ScatterBrain is designed to facilitate the exploration, analysis, and presentation of data sets in a hands-on, interactive fashion. In its simplest use, the points in a single x-y type scatterplot can be identified, and their underlying associated data displayed in a user-specified format in a data window. Data for multiple points can be presented, row by row, in the data window for ease of making comparisons. Individual points can be identified either with the aid of a mouse cursor, or by typing in a name associated with each row of data. In addition, multiple points can be selected and counts, totals, simple averages, and user-specified weighted averages calculated and presented in the data table.
As individual data points are identified their names can be deposited on the screen at locations determined by the mouse location. This in itself is a very useful feature when identifying points that are in close proximity to one another.
In addition, still focusing on a presentation that displays only a single graph, regression lines (also sometimes called average slope or trend lines) can be superimposed upon the plotted points and lines representing one or two standard errors of the estimate above and below the regression line may be displayed as well. Second degree polynomials can also be fitted to the data and displayed in the graphs.
One of the most unique features of ScatterBrain is that all of the options described above can be used on multiple, interrelated scatterplots. Up to four such graphs can be shown simultaneously. When a point is identified and begins to blink on and off in one graph, it will blink in the same color in all graphs. In addition, the specified data written to the data window for the corresponding row of data is color coded for ease of making a visual connection between the data shown and the location of the corresponding point in each graph. When multiple points are identified at once in one graph, all of the corresponding points are simultaneously highlighted in the same color in all of the other graphs then being shown.
Following is an example created using US Census data.
This view was created with ScatterBrain in the mode that uses multiple points. A feature permitted enclosing approximately 10-11 percent of all students in each of the two sets of districts selected. The scatter plot presents districts based upon the percentages of heads of households who did not have high school diplomas (y-axis) versus the percentages of heads of households having college degrees (x-axis). The two rows of data show that although both sets of districts spent approximately the same amount per pupil, those with less-educated parents had nearly 7 times the poverty rate among children, one-third the household income, and lived in homes less than a third of the value of those housing families in the more educated group. There is a distinct geographical pattern to these points, which is quite visible.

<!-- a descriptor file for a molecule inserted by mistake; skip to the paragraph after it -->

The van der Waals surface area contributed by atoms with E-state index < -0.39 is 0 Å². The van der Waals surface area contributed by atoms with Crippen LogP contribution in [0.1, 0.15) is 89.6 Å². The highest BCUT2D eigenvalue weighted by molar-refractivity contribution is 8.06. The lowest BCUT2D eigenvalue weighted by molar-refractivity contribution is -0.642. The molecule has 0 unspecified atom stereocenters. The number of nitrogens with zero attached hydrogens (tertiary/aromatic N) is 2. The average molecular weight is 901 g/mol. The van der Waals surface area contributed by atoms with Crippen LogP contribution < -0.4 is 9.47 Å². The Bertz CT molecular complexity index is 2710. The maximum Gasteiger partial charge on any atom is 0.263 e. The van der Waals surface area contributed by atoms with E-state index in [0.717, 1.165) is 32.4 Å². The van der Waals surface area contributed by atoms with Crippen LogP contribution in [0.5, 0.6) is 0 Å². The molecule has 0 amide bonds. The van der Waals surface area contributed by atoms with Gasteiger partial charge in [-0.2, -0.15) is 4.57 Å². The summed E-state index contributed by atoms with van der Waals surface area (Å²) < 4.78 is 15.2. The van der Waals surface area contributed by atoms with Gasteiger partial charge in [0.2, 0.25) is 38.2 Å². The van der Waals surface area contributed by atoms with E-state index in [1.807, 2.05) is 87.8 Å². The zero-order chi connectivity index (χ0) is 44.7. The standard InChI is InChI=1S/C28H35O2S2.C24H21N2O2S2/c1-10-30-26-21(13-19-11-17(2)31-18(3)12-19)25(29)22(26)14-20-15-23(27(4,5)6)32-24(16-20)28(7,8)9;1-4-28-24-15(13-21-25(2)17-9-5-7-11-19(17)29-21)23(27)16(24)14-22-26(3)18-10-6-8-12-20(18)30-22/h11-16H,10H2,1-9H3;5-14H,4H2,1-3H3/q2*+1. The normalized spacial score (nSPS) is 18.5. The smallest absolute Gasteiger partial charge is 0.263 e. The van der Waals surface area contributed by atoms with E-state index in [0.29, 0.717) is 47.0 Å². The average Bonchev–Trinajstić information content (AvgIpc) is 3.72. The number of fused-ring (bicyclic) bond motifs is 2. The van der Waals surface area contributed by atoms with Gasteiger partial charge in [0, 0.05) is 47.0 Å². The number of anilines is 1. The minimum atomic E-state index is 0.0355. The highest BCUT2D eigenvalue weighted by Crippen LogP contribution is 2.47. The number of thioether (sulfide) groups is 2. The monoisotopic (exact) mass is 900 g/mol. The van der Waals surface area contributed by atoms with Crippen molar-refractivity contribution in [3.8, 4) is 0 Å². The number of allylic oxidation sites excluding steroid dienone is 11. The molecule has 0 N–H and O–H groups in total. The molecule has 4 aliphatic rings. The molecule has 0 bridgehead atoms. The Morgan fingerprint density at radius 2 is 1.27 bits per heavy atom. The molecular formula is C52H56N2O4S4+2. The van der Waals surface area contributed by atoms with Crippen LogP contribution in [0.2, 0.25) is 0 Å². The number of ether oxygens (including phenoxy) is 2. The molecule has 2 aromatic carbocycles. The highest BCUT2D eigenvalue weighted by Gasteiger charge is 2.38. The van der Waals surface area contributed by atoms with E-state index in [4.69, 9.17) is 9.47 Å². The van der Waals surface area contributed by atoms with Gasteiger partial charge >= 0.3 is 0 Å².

ScatterBrain is written in Java. Consequently, the executable file that is downloaded when you click on the link below includes a Java run-time module.
The program is bundled with the data used in creating the last two exhibits above. Ordinarily, to get from raw data to a presentable chart requires several steps--choosing variables to be plotted, establishing scales, reference lines, and so forth. The package to be downloaded contains setup files that create several graphs, formats the associated data tables, and instantly puts them on the screen. They are closely tied to exhibits that appear in the preliminary paper referenced, and linked-to, above.
If you choose, you can modify the graphs and
options and save those changes in a new setup file, and save it on your own storage
device. Once created, either manually from scratch or by a previously
saved setup file, the graphs can be interactively queried.
The complete User Guide is also available for download below. It is in Microsoft Word (c) format. The User Guide really must be read and studied if you choose to try the program.
Click to download:
ScatterBrain User Guide
ScatterBrain with Texas Big90 data
The version of
ScatterBrain included in these download files is fully functional. The data
files used are simply tab-delimited text files with field names in the first
row, integer row ID numbers in the first column, alphanumeric names associated
with each row in the second column, and alphanumeric names, beginning with
letters A..Z, for any categorical variables. All other columns contain
My son, Laurence P Toenjes, made substantial contributions to this project.
If you would like to try ScatterBrain with your own files send me an email. This offer is only for non-commercial use.
711 West Shore Drive,
Clear Lake Shores, TX 77565